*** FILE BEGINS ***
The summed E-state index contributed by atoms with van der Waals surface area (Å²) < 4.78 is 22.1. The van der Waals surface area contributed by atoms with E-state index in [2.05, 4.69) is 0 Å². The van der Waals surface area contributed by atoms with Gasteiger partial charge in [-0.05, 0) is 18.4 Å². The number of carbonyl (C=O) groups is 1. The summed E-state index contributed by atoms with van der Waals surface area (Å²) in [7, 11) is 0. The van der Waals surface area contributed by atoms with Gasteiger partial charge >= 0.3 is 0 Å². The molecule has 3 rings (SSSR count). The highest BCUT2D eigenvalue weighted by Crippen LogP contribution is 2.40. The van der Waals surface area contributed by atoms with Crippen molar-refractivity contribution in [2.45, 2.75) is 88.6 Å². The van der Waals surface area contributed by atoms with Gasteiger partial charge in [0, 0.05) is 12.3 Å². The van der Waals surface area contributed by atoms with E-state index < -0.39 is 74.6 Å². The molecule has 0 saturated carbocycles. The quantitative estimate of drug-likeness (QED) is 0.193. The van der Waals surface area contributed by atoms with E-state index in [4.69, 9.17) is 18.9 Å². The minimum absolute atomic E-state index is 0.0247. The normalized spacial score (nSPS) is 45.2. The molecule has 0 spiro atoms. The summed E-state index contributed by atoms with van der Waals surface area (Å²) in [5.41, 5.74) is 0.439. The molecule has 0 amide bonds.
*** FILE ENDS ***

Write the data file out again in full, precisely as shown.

The summed E-state index contributed by atoms with van der Waals surface area (Å²) < 4.78 is 22.1. The van der Waals surface area contributed by atoms with E-state index in [2.05, 4.69) is 0 Å². The van der Waals surface area contributed by atoms with Gasteiger partial charge in [-0.05, 0) is 18.4 Å². The number of carbonyl (C=O) groups is 1. The summed E-state index contributed by atoms with van der Waals surface area (Å²) in [7, 11) is 0. The van der Waals surface area contributed by atoms with Gasteiger partial charge >= 0.3 is 0 Å². The molecule has 3 rings (SSSR count). The highest BCUT2D eigenvalue weighted by Crippen LogP contribution is 2.40. The van der Waals surface area contributed by atoms with Crippen molar-refractivity contribution in [2.45, 2.75) is 88.6 Å². The van der Waals surface area contributed by atoms with Gasteiger partial charge in [0, 0.05) is 12.3 Å². The van der Waals surface area contributed by atoms with E-state index < -0.39 is 74.6 Å². The molecule has 0 saturated carbocycles. The quantitative estimate of drug-likeness (QED) is 0.193. The van der Waals surface area contributed by atoms with E-state index in [4.69, 9.17) is 18.9 Å². The minimum absolute atomic E-state index is 0.0247. The normalized spacial score (nSPS) is 45.2. The molecule has 0 spiro atoms. The summed E-state index contributed by atoms with van der Waals surface area (Å²) in [5.41, 5.74) is 0.439. The molecule has 0 amide bonds.